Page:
To stay at the top of its game, Evotec invests in state-of-the-art technologies and works tirelessly to maintain and regularly update all compound management tools. The team also has different processes in place to manage the large amounts of generated data and act in case of emergency. For example, one of the contingency plans ensures that there are always duplicates of different databases should one of them fail.
Supporting the global biotech and pharma community
With over 20 years of experience, Evotec’s global compound management teams are supporting a variety of customers ranging from big pharma to medium-sized biotech and academia. Examples include Sanofi, Belgium biopharmaceutical company UCB, and some US-based companies and non-profit organizations, such as the CHDI Foundation.
Big pharma companies prefer to collaborate to share the costs of large compound libraries. For small and medium-sized companies, on the other hand, compound management comes with numerous challenges, the greatest of which are storage capacity and expertise.
“These parameters are key drivers to start discussions with companies,” says Casamitjana. “For compound management, you need storage space, technologies, expertise, finances, and standardized processes. All of these are resources that many companies don’t have. This is where many companies draw the conclusion to outsource their compound management to other companies like Evotec.”
The future of compound management
As drug discovery and development becomes more and more technology-driven, so does compound management. “We always need to look at the market and to follow new technology trends,” Casamitjana explains. “For example, we have started using the new acoustic tube technology from Labcyte, which does liquid transfers via acoustic waves that create a droplet at the liquid’s surface. Additionally, the technology allows you to manage each compound of your collection individually in a tube, which wasn’t possible in the past. The acoustic tube technology brings some additional flexibility into the selection and management of your compounds.”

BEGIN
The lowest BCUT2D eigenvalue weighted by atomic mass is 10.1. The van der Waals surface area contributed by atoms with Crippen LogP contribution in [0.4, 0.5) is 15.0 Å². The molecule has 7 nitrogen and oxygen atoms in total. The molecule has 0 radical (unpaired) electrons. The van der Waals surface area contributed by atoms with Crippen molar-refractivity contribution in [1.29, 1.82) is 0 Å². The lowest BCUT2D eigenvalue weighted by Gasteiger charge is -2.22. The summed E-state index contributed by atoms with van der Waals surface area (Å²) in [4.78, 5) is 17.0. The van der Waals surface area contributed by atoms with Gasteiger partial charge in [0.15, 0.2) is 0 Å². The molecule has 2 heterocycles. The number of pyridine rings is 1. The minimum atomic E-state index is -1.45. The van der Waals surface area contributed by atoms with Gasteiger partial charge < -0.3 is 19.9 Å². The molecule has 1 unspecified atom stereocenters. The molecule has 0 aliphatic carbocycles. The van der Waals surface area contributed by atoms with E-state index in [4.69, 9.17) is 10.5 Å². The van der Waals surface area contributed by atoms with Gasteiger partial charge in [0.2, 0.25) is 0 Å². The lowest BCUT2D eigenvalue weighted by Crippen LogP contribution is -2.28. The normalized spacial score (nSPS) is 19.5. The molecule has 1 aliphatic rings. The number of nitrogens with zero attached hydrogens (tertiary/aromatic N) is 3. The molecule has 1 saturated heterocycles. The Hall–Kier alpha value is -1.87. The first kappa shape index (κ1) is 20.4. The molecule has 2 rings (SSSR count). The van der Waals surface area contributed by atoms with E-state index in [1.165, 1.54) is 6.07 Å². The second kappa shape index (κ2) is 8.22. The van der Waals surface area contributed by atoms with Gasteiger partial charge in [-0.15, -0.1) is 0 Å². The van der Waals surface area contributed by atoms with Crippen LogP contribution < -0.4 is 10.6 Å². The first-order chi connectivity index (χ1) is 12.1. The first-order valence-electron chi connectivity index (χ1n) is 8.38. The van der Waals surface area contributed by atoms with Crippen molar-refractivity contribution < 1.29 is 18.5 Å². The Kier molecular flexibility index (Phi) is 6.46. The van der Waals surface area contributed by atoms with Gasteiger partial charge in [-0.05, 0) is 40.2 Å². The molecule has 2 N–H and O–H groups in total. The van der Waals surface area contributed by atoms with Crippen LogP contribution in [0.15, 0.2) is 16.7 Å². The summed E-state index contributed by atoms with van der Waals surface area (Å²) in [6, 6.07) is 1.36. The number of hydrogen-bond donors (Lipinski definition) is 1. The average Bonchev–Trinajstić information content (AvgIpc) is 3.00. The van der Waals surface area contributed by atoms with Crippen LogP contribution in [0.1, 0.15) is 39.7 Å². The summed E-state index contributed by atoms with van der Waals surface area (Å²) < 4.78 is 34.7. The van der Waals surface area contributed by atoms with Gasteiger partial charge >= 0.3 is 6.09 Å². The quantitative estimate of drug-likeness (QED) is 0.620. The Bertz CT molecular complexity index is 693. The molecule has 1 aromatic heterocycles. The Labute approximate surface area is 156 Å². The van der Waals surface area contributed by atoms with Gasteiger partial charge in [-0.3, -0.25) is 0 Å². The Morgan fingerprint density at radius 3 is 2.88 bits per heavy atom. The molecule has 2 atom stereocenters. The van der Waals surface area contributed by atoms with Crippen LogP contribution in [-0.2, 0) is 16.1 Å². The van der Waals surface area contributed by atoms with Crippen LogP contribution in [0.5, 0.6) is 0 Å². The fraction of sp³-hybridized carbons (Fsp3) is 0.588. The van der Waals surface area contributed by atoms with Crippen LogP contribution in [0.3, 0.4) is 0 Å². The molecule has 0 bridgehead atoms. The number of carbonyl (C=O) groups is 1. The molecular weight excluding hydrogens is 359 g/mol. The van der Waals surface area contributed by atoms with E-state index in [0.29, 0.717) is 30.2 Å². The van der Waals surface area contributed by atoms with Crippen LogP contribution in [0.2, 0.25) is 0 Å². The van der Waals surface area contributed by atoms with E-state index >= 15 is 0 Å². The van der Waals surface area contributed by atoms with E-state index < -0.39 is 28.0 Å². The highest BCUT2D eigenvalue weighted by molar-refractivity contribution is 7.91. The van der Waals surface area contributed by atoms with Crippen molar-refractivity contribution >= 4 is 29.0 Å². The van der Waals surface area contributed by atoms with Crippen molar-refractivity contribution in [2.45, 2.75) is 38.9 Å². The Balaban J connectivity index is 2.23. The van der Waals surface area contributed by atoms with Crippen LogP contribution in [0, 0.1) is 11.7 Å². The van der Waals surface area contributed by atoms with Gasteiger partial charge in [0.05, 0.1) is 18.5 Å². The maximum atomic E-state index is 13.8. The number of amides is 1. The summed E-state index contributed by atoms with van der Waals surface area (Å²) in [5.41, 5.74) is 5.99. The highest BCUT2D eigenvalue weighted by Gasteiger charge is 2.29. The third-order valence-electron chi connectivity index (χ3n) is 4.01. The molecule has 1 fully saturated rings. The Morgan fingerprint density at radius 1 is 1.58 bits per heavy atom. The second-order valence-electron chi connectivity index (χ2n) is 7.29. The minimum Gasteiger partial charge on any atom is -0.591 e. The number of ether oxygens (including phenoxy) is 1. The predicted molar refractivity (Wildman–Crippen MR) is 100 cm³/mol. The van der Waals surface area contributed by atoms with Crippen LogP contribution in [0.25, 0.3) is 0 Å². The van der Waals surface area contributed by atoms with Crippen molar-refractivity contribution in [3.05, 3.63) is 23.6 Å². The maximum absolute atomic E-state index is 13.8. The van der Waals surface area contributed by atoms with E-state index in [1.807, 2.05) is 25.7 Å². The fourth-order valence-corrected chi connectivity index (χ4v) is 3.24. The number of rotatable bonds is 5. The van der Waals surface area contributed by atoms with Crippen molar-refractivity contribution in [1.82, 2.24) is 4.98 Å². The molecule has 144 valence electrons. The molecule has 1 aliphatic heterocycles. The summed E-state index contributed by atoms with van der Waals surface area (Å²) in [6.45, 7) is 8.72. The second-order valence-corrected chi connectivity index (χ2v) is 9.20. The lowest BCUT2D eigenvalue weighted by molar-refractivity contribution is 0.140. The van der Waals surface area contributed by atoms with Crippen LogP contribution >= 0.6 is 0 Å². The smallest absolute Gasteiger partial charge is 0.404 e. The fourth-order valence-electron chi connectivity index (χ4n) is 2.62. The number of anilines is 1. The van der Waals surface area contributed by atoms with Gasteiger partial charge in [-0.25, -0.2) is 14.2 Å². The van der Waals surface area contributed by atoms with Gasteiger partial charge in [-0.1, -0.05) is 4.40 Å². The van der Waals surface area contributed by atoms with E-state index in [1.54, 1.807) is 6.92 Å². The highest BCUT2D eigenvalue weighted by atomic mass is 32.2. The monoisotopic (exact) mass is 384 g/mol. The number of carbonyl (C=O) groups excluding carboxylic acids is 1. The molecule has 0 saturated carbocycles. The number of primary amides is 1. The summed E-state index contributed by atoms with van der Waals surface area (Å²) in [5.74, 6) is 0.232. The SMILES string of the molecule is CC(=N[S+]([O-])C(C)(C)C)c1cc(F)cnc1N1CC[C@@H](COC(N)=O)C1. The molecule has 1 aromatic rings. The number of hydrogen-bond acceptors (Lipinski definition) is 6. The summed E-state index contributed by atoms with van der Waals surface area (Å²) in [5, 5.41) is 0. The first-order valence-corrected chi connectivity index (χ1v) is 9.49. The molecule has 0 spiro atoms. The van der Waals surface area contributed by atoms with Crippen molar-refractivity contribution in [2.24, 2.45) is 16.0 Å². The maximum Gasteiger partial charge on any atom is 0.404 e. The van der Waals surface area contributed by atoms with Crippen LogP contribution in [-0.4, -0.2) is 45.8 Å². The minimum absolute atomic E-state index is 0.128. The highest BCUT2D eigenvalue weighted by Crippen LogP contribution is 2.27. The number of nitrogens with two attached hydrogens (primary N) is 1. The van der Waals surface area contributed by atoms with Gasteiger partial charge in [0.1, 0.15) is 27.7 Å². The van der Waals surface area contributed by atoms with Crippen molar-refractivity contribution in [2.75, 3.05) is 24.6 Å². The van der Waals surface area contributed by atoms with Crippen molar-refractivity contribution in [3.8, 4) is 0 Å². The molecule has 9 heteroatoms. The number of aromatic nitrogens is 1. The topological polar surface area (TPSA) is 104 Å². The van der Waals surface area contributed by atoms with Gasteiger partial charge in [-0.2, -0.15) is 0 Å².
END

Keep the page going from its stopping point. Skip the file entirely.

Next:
In addition to following new technological developments, Evotec is also closely watching other trends on the market. While the previous focus was on small molecule compounds, there has now been a shift to biological compounds. Evotec’s compound management team therefore has to adjust its procedures because different compounds require different storage conditions, different delivery processes, and specific expertise.
“It is very important to follow the trends and to continuously adapt to our customers’ new needs,” says Casamitjana. “Our role is to make sure the right compound will be delivered at the right time, the right concentration, and the right place in order to secure the correct biological results. It is mandatory from our side to be right the first time to help our colleagues and customers, and to contribute to the success of their research projects.”
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Author: Larissa Warneck, Science Journalist at Labiotech.eu